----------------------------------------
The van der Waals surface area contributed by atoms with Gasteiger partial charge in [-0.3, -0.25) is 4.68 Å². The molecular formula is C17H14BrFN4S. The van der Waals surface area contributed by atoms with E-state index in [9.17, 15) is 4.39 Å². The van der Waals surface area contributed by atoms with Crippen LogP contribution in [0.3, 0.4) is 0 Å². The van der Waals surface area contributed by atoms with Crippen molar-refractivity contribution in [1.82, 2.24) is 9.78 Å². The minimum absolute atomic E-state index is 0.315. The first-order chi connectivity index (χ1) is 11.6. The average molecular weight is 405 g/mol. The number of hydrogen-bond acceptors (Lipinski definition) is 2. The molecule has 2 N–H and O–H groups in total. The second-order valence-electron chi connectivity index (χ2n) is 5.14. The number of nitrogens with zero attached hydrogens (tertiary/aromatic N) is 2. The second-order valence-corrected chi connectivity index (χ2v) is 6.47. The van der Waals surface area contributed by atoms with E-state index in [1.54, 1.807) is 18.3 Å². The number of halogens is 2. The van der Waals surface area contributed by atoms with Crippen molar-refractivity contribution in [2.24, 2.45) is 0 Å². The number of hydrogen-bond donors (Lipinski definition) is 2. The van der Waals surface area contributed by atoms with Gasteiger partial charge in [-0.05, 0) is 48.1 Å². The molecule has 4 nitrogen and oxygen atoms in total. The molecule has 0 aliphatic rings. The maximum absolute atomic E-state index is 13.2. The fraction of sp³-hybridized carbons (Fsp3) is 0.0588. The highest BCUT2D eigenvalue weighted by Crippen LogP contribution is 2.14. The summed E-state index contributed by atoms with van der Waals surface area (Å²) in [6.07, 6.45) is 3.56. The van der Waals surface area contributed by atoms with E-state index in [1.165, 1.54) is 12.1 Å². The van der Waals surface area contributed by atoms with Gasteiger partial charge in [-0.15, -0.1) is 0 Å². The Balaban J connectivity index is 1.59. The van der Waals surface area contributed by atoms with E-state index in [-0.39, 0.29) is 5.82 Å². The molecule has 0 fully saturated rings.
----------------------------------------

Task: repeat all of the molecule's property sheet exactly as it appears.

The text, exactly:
The van der Waals surface area contributed by atoms with Gasteiger partial charge in [-0.3, -0.25) is 4.68 Å². The molecular formula is C17H14BrFN4S. The van der Waals surface area contributed by atoms with E-state index in [9.17, 15) is 4.39 Å². The van der Waals surface area contributed by atoms with Crippen LogP contribution in [0.3, 0.4) is 0 Å². The van der Waals surface area contributed by atoms with Crippen molar-refractivity contribution in [1.82, 2.24) is 9.78 Å². The minimum absolute atomic E-state index is 0.315. The first-order chi connectivity index (χ1) is 11.6. The average molecular weight is 405 g/mol. The number of hydrogen-bond acceptors (Lipinski definition) is 2. The molecule has 2 N–H and O–H groups in total. The second-order valence-electron chi connectivity index (χ2n) is 5.14. The number of nitrogens with zero attached hydrogens (tertiary/aromatic N) is 2. The second-order valence-corrected chi connectivity index (χ2v) is 6.47. The van der Waals surface area contributed by atoms with E-state index in [1.54, 1.807) is 18.3 Å². The number of halogens is 2. The van der Waals surface area contributed by atoms with Crippen molar-refractivity contribution in [2.24, 2.45) is 0 Å². The number of hydrogen-bond donors (Lipinski definition) is 2. The van der Waals surface area contributed by atoms with Gasteiger partial charge in [-0.05, 0) is 48.1 Å². The molecule has 4 nitrogen and oxygen atoms in total. The molecule has 0 aliphatic rings. The maximum absolute atomic E-state index is 13.2. The fraction of sp³-hybridized carbons (Fsp3) is 0.0588. The highest BCUT2D eigenvalue weighted by Crippen LogP contribution is 2.14. The summed E-state index contributed by atoms with van der Waals surface area (Å²) in [6.07, 6.45) is 3.56. The van der Waals surface area contributed by atoms with E-state index in [1.165, 1.54) is 12.1 Å². The van der Waals surface area contributed by atoms with Gasteiger partial charge in [-0.15, -0.1) is 0 Å². The Balaban J connectivity index is 1.59. The van der Waals surface area contributed by atoms with E-state index in [-0.39, 0.29) is 5.82 Å². The molecule has 0 fully saturated rings.